This time he stabbed the demon’s mouth, piercing the snake behind the teeth. The tip of the blade drove through. With a yell of rage, Aeryn leapt from the back of his own horse. He planted his feet on the bull’s shoulders and drove his blade into the demon’s mouth. The steel plunged through the demon’s skull and out the other side. Aeryn cried out for victory as he plunged the blade home.
But when he blinked, he saw the demon still smiling, even with the sword between its teeth. As Aeryn watched, a serpent crawled from the demon’s arm and bit Aeryn’s wrist.
Aeryn stumbled back, watching the snake’s teeth pull back out. Two holes in his forearm gaped open. The sky rolled. He sagged and slid down the bull’s neck.
The demon reached up and pulled the sword from its teeth. Its tongue seemed no worse for wear once freed. “The poison acts quickly.”
Aeryn fell into a tangle of soil and rocks that formed the earth below. He cried out as the pain spread up his back and his vision became lost in the world above. It should have been a sky, but it wasn’t. Through the clouds was another landscape. Winding across its surface was a river, blue and turbulent, and around the river were sharp mountains jutting out as if to impale him. Indeed his body seemed to be rising, or falling, towards the rocky spikes; he grew dizzy and lost track of what was up and down. His whole body tingled and he knew the poison must be taking effect. But while all the world turned around him, the face of the demon loomed steadily over him, grinning with its snake fangs.
“Poor Aeryn. Lucky Aeryn. How long have you been dreaming?”
“Not … a dream …” gasped Aeryn. He saw the river trickling closer, winding towards him like another snake. He saw his shape reflected in its surface, dark and fading fast. “Oh God … how long? How long have I been searching?”
“Hundreds of years. Maybe thousands. You have been caught in the stream for a long time, Aeryn. We all have. Can you see it?”
The demon held him now, his fingers digging into Aeryn’s shoulders, the serpents hissing in his ears. The two of them floated above the stream—or if up was across, then they floated next to it—while the Sea of Being writhed above, and no earth lay under their feet. Aeryn stared into the stream and saw his face, the face of a young knight with an X-shaped scar on his cheek. His body was one of youth and strength, but in his eyes was something much older, much wearier: the soul of someone who had lived too long.
“It’s only a reflection,” said the demon. “One perception of the essence within.”
Suddenly the demon thrust Aeryn into the water. He tried to cry out but his mouth filled with water, or whatever it was. The stream-stuff burned his tongue and tasted like fire. It filled up his veins and melted him, from within and without, and he released a silent scream.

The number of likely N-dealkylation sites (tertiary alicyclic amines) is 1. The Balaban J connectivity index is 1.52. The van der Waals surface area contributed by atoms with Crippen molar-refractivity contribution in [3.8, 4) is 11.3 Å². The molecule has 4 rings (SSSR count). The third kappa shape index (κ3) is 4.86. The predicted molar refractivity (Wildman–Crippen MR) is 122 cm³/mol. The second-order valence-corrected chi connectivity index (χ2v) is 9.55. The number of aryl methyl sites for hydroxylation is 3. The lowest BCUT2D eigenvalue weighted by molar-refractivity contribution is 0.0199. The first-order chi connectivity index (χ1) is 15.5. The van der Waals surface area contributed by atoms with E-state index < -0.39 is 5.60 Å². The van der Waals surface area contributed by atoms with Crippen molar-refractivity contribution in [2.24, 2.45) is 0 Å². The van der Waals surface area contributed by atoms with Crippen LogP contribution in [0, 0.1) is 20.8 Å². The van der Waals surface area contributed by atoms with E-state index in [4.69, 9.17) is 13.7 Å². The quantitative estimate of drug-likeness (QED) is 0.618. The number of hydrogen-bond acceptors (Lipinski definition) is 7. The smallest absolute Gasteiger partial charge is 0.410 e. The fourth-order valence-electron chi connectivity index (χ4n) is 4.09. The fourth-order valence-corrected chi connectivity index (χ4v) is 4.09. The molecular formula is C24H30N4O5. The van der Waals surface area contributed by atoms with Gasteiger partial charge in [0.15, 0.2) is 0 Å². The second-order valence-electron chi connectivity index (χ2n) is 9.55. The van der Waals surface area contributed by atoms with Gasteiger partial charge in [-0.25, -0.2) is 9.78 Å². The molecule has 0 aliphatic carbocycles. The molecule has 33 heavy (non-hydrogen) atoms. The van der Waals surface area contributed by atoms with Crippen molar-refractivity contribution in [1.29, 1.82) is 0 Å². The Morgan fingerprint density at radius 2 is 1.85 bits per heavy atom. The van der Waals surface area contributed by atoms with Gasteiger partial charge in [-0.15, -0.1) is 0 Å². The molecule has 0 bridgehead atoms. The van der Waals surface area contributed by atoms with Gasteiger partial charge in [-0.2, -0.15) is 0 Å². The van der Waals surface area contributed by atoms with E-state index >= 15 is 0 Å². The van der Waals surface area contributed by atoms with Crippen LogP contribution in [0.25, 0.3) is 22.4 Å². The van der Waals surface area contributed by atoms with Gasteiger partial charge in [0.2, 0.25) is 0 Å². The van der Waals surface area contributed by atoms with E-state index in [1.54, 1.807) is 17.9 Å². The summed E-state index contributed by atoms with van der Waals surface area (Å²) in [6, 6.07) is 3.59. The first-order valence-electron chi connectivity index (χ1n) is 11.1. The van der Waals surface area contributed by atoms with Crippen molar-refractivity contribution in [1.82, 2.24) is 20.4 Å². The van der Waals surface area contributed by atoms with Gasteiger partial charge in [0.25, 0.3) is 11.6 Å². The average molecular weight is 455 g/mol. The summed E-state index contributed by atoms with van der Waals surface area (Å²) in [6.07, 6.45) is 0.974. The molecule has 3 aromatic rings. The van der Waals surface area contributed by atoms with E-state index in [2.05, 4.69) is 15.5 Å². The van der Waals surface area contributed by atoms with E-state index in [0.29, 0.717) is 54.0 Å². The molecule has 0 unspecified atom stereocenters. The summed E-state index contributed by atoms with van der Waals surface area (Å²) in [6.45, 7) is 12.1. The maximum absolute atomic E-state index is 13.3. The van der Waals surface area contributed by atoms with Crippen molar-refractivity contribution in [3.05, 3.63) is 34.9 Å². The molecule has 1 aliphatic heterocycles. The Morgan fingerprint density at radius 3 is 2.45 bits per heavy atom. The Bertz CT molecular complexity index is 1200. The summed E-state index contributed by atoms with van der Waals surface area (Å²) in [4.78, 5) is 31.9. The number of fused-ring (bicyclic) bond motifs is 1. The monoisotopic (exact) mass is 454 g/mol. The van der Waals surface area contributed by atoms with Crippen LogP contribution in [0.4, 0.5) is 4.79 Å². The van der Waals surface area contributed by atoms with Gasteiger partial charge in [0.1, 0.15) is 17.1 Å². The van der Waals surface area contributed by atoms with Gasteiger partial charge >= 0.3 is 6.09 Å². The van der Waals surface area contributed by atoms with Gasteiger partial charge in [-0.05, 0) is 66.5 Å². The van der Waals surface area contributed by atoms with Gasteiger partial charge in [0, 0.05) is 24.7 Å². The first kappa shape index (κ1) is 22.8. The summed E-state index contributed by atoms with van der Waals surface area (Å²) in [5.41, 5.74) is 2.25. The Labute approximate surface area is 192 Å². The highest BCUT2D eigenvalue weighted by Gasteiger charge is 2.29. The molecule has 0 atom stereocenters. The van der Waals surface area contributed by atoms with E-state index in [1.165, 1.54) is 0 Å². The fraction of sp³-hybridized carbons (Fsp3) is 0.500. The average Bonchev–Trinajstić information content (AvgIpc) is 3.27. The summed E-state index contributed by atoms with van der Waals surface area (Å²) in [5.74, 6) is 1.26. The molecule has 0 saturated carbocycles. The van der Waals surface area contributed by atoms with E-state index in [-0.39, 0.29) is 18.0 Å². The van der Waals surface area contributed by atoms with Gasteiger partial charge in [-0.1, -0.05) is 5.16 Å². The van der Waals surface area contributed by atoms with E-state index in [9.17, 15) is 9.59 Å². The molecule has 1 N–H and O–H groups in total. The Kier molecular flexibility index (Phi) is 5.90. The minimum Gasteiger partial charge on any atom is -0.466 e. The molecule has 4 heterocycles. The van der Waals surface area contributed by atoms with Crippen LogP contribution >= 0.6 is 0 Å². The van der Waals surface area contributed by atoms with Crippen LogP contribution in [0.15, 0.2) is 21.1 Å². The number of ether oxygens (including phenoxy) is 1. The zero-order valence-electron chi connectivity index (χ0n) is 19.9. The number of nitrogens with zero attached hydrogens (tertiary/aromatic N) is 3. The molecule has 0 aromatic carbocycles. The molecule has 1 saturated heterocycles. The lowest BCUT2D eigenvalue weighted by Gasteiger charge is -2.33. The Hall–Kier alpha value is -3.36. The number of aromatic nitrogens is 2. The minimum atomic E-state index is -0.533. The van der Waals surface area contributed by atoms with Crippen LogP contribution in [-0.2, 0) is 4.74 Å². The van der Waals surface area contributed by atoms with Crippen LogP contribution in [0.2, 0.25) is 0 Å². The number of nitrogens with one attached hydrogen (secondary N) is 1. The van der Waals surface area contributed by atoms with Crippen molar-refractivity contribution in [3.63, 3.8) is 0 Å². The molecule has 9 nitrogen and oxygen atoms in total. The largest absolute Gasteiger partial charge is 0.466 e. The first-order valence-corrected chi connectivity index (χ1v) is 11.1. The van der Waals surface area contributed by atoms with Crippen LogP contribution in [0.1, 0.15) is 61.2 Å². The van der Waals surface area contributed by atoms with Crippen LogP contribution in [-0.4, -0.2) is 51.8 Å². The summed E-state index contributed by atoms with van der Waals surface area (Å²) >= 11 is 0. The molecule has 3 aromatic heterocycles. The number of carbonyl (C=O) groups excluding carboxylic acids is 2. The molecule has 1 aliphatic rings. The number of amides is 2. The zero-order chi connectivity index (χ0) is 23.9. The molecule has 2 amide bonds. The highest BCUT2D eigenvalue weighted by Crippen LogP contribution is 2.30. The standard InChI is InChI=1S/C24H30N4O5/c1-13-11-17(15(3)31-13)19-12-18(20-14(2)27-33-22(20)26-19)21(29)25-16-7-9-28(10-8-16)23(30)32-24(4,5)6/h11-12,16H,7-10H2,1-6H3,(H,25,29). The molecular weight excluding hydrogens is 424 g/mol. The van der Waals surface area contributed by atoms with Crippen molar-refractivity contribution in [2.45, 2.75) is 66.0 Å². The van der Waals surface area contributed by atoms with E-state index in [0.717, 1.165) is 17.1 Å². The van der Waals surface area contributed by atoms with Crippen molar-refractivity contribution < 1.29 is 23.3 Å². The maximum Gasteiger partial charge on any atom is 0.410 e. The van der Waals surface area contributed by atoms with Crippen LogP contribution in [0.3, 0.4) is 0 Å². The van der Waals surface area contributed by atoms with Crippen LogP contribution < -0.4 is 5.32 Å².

When the demon pulled him back out, he felt smaller and frailer. The sound from his mouth was a high-pitched squawk. He thrashed and squirmed, but his arms had become large, flattened things—wings. Feathers flew from his body, as black as shards of the night sky. He twisted to peer upon his reflection, but instead he saw the face of a raven, clacking its beak and flapping uselessly in the grip of the snakes.
“Another form. The same you.”
Once again Aeryn was thrust into the stream. This time he tried not to breathe, knowing that here, breath was only an illusion: not a necessity for life. Yet after a time the water seeped into him anyway, through his feathers, through his eyes. He tried flapping but he could already feel his form changing again, shifting, twisting, withering like a leaf in a flame. When he thrashed free, his wings were arms again.
He gasped for breath, or the idea of it, as he watched his own lips in the water. They were different now, like everything else. The lips were small, pert, and pink. He blinked in awe as he stared at the new reflection of himself, or herself, for the face staring back at him was that of a young girl’s, perhaps seventeen years of age. She had big blue eyes and jagged black hair. Her body was small and wiry. She did not appear to possess much strength, but when he squirmed, he found the grip of the snakes slipping.
“Cute,” said the demon. “Take your last look, Aeryn. You will never get a new form again.”
Now Aeryn glimpsed many more faces in the water: men, women, young, old, black, white. All him. All her.
“Goodbye, Aeryn. Good luck.”
The demon let go, though Aeryn now wished that he wouldn’t. Aeryn fell into the stream and it wrapped completely around him. He reached and flailed but there was no swimming in a stream like this. Its surface looked like water but on the other side it loomed something else. Pitch blackness, disrupted occasionally by flashes of light. He could not close his eyes to the light because he no longer had eyes, or a body. He was only a consciousness hanging in an atmosphere without substance or shape.
One flash of light beamed more steadily and brightly than the others, drawing him in. As it flooded over him, he felt his head reform above the stream. He saw the waters roiling about him, splashing and undulating. Then he saw the land rushing past. The stream was moving—fast. And it was headed somewhere.
Towards the standing ocean. He cried out, but it was too late. The stream had him, and it would pull him into the undulating oblivion, the spraying acid foam.
He stared into his doom and it was as frightening as it was beautiful. He wished he could see more of it, but his eyes could not see far enough, for it expanded everywhere. The colors were too intense, too searing. When he tried to focus on the foam, seeing shapes in it, he failed to do so. Sometimes the details became broken up into pieces like cubes, larger than they ought to be.
Then Aeryn felt as if he was breaking into cubes, too, and splitting apart every which way.
Then there was nothing.